Eskelinen, T. (2014) Aikapankkien yhteiskunnalliset vaikutukset ja verotus. Helsinki: Vasemmistofoorumi.Google Scholar
Freeman, J. (1972) The Tyranny of Structurelessness. Berkeley Journal of Sociology 17: 151–65.Google Scholar
Graeber, D. R. (2013) The Democracy Project. A History. A Crisis. A Movement. London: Penguin.Google Scholar
Graeber, D. R. (2015) The Utopia of Rules. On Technology, Stupidity, and the Secret Joys of Bureaucracy. Brooklyn: Melville House.Google Scholar
Laamanen, M., Wahlen, S., & Campana, M. (2015) Mobilising Collaborative Consumption Lifestyles: A Comparative Frame Analysis of Time Banking. International Journal of Consumer Studies 39(5): 459–67.CrossRefGoogle Scholar
Leach, D. K. (2005) The Iron Law of What Again? Conceptualizing Oligarchy across Organizational Forms. Sociological Theory 23(3): 312–37.CrossRefGoogle Scholar
Maeckelbergh, M. (2011) Doing Is Believing: Prefiguration as Strategic Practice in the Alterglobalization Movement. Social Movement Studies: Journal of Social, Cultural and Political Protest 10(1): 120.CrossRefGoogle Scholar
McCarthy, J. D. & Zald, M. N. (1977) Resource Mobilization and Social Movements: A Partial Theory. American Journal of Sociology 82(6): 1212–41.CrossRefGoogle Scholar
Michels, R. (1965 [1911]) Political Parties: A Sociological Study of the Oligarchical Tendencies of Modern Democracy. New York: Free Press.Google Scholar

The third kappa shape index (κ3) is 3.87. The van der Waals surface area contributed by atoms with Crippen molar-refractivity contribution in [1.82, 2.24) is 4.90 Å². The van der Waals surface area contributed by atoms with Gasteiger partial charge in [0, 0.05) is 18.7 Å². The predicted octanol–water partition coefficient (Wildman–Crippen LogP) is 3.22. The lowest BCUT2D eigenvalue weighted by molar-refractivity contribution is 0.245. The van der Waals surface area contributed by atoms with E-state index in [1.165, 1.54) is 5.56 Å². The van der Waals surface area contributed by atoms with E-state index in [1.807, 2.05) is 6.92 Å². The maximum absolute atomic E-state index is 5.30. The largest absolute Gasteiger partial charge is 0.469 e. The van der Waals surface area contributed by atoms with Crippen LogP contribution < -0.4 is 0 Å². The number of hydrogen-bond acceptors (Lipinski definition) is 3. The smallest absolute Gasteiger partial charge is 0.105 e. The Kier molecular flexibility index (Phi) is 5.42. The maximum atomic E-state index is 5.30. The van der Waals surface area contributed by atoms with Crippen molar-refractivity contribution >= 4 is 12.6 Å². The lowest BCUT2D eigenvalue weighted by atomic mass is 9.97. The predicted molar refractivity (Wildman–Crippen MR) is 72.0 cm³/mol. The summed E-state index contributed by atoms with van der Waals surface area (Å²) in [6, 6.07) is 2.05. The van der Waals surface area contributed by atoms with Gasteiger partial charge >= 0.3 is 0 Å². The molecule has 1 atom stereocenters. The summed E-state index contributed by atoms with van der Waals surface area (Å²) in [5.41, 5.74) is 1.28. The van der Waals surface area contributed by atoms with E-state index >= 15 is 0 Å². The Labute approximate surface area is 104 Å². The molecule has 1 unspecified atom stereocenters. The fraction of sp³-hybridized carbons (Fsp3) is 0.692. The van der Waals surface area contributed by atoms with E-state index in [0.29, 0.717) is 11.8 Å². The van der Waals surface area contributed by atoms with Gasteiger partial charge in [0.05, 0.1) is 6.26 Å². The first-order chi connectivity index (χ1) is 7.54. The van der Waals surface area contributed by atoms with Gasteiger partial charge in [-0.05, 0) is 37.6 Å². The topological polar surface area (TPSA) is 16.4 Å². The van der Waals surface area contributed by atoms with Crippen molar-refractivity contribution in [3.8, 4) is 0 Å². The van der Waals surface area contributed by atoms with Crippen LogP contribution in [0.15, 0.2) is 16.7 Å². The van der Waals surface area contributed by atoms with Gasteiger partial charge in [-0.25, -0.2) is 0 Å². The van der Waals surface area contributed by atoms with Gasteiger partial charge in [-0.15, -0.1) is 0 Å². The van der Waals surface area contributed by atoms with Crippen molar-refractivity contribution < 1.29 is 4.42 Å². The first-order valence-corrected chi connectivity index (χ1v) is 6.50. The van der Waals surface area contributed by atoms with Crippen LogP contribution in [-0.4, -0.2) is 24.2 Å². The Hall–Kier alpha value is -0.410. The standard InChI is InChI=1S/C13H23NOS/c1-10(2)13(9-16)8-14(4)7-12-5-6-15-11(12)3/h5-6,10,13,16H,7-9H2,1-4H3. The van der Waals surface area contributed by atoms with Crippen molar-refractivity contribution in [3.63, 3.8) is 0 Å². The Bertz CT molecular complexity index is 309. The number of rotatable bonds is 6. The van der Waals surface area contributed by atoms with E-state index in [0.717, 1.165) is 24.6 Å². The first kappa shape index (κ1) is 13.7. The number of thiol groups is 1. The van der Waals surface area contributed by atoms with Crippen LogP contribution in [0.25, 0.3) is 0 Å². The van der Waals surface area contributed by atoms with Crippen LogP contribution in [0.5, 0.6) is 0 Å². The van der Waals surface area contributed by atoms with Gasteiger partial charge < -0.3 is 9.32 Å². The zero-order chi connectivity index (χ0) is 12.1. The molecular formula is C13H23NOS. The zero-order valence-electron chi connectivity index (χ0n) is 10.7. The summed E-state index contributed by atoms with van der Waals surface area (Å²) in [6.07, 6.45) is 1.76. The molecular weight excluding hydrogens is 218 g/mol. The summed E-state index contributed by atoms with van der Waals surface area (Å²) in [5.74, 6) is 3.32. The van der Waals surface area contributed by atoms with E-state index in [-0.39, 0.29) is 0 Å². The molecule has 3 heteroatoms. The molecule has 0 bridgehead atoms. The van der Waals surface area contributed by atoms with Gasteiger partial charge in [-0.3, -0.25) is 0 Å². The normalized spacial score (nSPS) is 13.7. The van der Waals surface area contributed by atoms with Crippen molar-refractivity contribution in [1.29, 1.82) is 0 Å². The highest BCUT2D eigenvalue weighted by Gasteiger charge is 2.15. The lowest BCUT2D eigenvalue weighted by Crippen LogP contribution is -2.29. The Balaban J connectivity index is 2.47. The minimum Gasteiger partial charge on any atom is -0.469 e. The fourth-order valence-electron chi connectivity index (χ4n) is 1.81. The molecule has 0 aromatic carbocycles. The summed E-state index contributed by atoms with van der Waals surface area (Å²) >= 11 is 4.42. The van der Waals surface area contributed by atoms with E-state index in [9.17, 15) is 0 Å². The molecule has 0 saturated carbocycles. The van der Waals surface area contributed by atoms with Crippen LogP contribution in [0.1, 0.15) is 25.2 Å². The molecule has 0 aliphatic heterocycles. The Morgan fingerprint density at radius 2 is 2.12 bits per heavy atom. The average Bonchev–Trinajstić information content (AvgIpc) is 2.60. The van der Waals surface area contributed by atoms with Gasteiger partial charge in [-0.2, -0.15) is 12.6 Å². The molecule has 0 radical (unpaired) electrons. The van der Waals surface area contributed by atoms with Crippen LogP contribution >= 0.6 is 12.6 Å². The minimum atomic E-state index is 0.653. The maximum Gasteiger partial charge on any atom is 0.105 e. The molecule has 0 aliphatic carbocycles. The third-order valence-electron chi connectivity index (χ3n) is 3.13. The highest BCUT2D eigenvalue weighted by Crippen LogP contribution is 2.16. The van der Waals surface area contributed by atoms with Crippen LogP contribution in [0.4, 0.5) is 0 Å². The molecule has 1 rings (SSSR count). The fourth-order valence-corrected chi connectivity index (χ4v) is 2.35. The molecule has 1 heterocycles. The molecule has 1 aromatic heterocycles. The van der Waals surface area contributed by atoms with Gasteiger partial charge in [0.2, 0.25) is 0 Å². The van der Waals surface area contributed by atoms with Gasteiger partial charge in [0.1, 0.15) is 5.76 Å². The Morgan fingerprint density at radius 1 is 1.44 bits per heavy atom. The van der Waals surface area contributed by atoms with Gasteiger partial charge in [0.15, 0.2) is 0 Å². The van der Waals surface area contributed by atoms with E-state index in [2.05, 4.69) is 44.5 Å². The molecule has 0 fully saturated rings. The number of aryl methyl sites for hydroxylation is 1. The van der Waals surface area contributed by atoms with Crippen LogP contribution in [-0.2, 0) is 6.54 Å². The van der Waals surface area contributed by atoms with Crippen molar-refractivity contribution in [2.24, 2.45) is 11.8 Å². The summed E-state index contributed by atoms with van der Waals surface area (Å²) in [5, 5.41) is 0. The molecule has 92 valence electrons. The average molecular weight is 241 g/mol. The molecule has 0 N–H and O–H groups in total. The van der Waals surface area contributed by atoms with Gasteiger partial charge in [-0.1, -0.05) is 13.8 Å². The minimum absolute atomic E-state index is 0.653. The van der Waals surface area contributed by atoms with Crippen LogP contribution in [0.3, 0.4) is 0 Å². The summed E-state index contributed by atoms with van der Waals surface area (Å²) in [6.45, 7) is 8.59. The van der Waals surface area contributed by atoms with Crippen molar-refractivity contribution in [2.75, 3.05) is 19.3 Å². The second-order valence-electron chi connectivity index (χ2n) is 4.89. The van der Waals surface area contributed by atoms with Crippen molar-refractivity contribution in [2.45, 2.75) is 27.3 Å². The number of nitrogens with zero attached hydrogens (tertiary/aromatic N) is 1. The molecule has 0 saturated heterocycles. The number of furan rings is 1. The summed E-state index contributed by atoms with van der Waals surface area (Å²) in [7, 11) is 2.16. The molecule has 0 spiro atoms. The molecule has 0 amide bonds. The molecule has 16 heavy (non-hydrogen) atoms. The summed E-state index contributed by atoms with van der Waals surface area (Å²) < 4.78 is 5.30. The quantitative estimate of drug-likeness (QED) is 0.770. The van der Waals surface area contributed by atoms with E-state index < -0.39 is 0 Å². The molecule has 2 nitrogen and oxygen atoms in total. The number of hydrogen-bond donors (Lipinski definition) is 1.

North, P. (2014) Complementary Currencies. In Parker, M., Cheney, G., Fournier, V., & Land, C. (eds.), The Routledge Companion to Alternative Organization. London: Routledge. 182–94.Google Scholar
Papaoikonomou, E. & Valor, C. (2016) Exploring Commitment in Peer-to-Peer Exchanges: The Case of Timebanks. Journal of Marketing Management 32(13–14): 1333–58.CrossRefGoogle Scholar
Parker, M., Cheney, G., Fournier, V., & Land, C. (2014) Imagining Alternatives. In Parker, M., Cheney, G., Fournier, V., & Land, C. (eds.), The Routledge Companion to Alternative Organization. London: Routledge. 3141.CrossRefGoogle Scholar
Reedy, P. (2014) Impossible Organizations: Anarchism and Organizational Praxis. ephemera: theory & politics in organization 14(4): 639–58.Google Scholar
Reinecke, J. (2018) Social Movements and Prefigurative Organizing: Confronting entrenched inequalities in Occupy London. Organization Studies 39(9), 1299–321.CrossRefGoogle Scholar
Sutherland, N., Land, C., & Böhm, S. (2014) Anti-Leaders(hip) in Social Movement Organizations: The Case of Autonomous Grassroots Groups. Organization 21(6): 759–81.CrossRefGoogle Scholar